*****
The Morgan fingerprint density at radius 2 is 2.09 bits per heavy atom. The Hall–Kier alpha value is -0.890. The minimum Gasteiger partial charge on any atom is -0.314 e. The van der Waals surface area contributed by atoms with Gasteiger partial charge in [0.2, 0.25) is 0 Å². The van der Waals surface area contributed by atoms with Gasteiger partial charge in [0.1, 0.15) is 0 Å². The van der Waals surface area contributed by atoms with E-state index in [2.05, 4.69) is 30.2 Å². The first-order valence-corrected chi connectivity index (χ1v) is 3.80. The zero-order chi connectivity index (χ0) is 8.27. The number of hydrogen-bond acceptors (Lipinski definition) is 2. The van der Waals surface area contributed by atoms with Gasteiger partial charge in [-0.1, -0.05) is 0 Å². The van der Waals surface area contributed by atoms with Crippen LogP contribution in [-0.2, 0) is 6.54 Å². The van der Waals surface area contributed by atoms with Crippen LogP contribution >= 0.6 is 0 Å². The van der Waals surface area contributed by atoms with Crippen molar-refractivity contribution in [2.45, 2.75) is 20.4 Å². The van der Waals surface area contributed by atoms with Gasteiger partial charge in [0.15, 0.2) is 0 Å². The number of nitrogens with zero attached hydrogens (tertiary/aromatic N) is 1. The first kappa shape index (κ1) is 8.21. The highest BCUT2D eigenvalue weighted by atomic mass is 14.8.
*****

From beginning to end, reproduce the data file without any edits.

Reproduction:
The Morgan fingerprint density at radius 2 is 2.09 bits per heavy atom. The Hall–Kier alpha value is -0.890. The minimum Gasteiger partial charge on any atom is -0.314 e. The van der Waals surface area contributed by atoms with Gasteiger partial charge in [0.2, 0.25) is 0 Å². The van der Waals surface area contributed by atoms with Gasteiger partial charge in [0.1, 0.15) is 0 Å². The van der Waals surface area contributed by atoms with E-state index in [2.05, 4.69) is 30.2 Å². The first-order valence-corrected chi connectivity index (χ1v) is 3.80. The zero-order chi connectivity index (χ0) is 8.27. The number of hydrogen-bond acceptors (Lipinski definition) is 2. The van der Waals surface area contributed by atoms with Gasteiger partial charge in [-0.1, -0.05) is 0 Å². The van der Waals surface area contributed by atoms with Crippen LogP contribution in [-0.2, 0) is 6.54 Å². The van der Waals surface area contributed by atoms with Crippen LogP contribution >= 0.6 is 0 Å². The van der Waals surface area contributed by atoms with Crippen molar-refractivity contribution in [2.45, 2.75) is 20.4 Å². The van der Waals surface area contributed by atoms with Gasteiger partial charge in [0.15, 0.2) is 0 Å². The number of nitrogens with zero attached hydrogens (tertiary/aromatic N) is 1. The first kappa shape index (κ1) is 8.21. The highest BCUT2D eigenvalue weighted by atomic mass is 14.8.